Those are great questions! Unfortunately, we don’t have a simple answer, and there isn't just one thing we can tell you to do that will make your child listen. Without much information about your son or your situation, we cannot provide a lot of specifics. But we can give you some of our basic parenting strategies to try.
Use positive and negative consequences to change behaviors. Positive consequences (time with friends, for example) increase the chances of a behavior happening. Negative consequences (such as the loss of privileges) decrease the chances of a behavior happening.
When using consequences to change a behavior, keep these five things in mind. A consequence should be:
1. Important to the child
3. Appropriate in size
4. Relate to your child's behavior
5. Appropriate for your child's level of development
Use consequences to teach your child, not to punish him. When you issue a consequence, remind your son of the appropriate behavior that he is supposed to have. Even though you may have told him three times yesterday, remind him again today because he still does not have the appropriate behavior.
If you are already issuing consequences for your son's behavior and are not seeing changes, you might need to reevaluate the consequences. Consequences will change as your child changes. Sometimes as parents we have to be creative in order to keep our consequences effective.
My three year-old son has been violent since he was two weeks old. He is wild, hits others, uses bad words and does not listen. I am confused about how to help him. When he acts out, I get angry and hit him. Please help me.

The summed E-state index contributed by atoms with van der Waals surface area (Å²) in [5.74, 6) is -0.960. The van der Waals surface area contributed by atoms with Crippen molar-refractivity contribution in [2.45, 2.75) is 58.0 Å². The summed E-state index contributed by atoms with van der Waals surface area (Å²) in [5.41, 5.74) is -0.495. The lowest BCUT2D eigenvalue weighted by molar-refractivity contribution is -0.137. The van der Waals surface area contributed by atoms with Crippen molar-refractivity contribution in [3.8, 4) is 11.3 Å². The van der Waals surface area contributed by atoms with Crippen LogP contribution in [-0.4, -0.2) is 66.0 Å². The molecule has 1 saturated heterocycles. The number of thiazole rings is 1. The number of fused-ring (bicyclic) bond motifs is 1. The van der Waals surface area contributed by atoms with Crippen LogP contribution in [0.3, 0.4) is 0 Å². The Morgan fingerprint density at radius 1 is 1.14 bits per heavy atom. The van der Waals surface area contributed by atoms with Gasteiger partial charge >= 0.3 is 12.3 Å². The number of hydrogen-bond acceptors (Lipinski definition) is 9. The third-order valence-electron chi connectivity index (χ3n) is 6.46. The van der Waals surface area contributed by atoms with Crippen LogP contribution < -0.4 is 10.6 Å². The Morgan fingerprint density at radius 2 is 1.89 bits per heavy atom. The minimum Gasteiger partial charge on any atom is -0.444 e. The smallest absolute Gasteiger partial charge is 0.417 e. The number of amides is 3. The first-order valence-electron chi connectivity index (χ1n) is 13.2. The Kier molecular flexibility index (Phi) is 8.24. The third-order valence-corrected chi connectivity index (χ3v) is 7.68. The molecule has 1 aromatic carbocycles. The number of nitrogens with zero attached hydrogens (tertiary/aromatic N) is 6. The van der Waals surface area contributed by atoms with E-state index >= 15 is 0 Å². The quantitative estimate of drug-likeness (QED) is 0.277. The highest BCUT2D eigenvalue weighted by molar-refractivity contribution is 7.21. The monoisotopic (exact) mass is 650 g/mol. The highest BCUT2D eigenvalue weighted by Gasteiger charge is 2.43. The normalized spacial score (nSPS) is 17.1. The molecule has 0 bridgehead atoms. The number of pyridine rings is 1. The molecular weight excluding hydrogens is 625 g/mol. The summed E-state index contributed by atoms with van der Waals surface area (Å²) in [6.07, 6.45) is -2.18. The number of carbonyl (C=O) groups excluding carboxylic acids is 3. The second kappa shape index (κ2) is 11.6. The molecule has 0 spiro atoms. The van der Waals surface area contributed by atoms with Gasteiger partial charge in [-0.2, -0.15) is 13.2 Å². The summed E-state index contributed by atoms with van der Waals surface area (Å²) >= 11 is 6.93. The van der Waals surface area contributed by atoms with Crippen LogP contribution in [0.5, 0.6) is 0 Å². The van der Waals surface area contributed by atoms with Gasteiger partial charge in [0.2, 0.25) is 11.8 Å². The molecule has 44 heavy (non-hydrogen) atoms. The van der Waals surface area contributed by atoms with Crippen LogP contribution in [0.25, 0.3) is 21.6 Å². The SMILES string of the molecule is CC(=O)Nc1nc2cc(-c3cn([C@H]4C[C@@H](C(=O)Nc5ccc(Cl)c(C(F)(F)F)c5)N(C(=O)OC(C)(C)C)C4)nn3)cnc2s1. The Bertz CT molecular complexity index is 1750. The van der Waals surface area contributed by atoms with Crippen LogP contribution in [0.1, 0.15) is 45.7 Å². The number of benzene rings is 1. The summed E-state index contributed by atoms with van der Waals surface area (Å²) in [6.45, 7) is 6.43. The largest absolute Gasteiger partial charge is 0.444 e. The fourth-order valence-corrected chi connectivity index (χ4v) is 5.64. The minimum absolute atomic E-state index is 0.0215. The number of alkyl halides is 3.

When young children hit others it is usually a result of two causes. Either he does not yet have the verbal development to express his feelings and so he uses his hands instead of words to express it; or, he has seen others solve their feelings of frustration with "hitting" instead of words. When your son acts out, instead of hitting him, walk away, take a deep breath and calm down. Practice journaling, calling a friend or counting to calm yourself down so that you do not model violent behavior to him.
As parents we know that modeling is our most powerful teaching tool. When we have problems, if we use our words in a calm manner to solve them, we are demonstrating or showing our children how they should behave when faced with similar situations. If this has not been done, don't worry, it is not too late to teach him. Use three simple steps to teach this to him.
- Tell him hitting is not okay. Instead, show and tell him what he should do.
- Have him practice what you have shown and told him.
- Reward his practice, or show your approval.
These same three steps can be used to teach your son "listening skills." Do that by showing and telling him what he should do when someone speaks to him. Practice these new skills throughout the day. Get the whole family involved so everyone is modeling the skill appropriately.